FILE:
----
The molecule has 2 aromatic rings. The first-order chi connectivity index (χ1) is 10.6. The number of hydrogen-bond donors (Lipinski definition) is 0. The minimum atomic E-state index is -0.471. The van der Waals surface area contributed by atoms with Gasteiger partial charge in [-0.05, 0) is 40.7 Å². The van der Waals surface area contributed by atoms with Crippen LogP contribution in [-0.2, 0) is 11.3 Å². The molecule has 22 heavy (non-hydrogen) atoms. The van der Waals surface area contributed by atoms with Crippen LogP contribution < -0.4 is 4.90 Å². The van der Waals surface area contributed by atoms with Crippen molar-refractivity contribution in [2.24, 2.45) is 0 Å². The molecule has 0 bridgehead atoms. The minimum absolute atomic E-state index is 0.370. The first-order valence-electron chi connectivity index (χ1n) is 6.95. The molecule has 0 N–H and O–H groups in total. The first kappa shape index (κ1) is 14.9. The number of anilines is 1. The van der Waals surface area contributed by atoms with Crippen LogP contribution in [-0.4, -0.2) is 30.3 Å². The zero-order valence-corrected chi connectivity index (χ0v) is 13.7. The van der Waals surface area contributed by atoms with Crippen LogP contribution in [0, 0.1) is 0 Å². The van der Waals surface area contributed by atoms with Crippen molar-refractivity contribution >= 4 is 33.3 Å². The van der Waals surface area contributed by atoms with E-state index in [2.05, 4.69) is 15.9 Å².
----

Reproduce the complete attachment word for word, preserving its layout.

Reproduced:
The molecule has 2 aromatic rings. The first-order chi connectivity index (χ1) is 10.6. The number of hydrogen-bond donors (Lipinski definition) is 0. The minimum atomic E-state index is -0.471. The van der Waals surface area contributed by atoms with Gasteiger partial charge in [-0.05, 0) is 40.7 Å². The van der Waals surface area contributed by atoms with Crippen LogP contribution in [-0.2, 0) is 11.3 Å². The molecule has 22 heavy (non-hydrogen) atoms. The van der Waals surface area contributed by atoms with Crippen LogP contribution < -0.4 is 4.90 Å². The van der Waals surface area contributed by atoms with Crippen molar-refractivity contribution in [2.24, 2.45) is 0 Å². The molecule has 0 bridgehead atoms. The minimum absolute atomic E-state index is 0.370. The first-order valence-electron chi connectivity index (χ1n) is 6.95. The molecule has 0 N–H and O–H groups in total. The first kappa shape index (κ1) is 14.9. The number of anilines is 1. The van der Waals surface area contributed by atoms with Crippen LogP contribution in [-0.4, -0.2) is 30.3 Å². The zero-order valence-corrected chi connectivity index (χ0v) is 13.7. The van der Waals surface area contributed by atoms with Crippen LogP contribution in [0, 0.1) is 0 Å². The van der Waals surface area contributed by atoms with Crippen molar-refractivity contribution >= 4 is 33.3 Å². The van der Waals surface area contributed by atoms with E-state index in [2.05, 4.69) is 15.9 Å².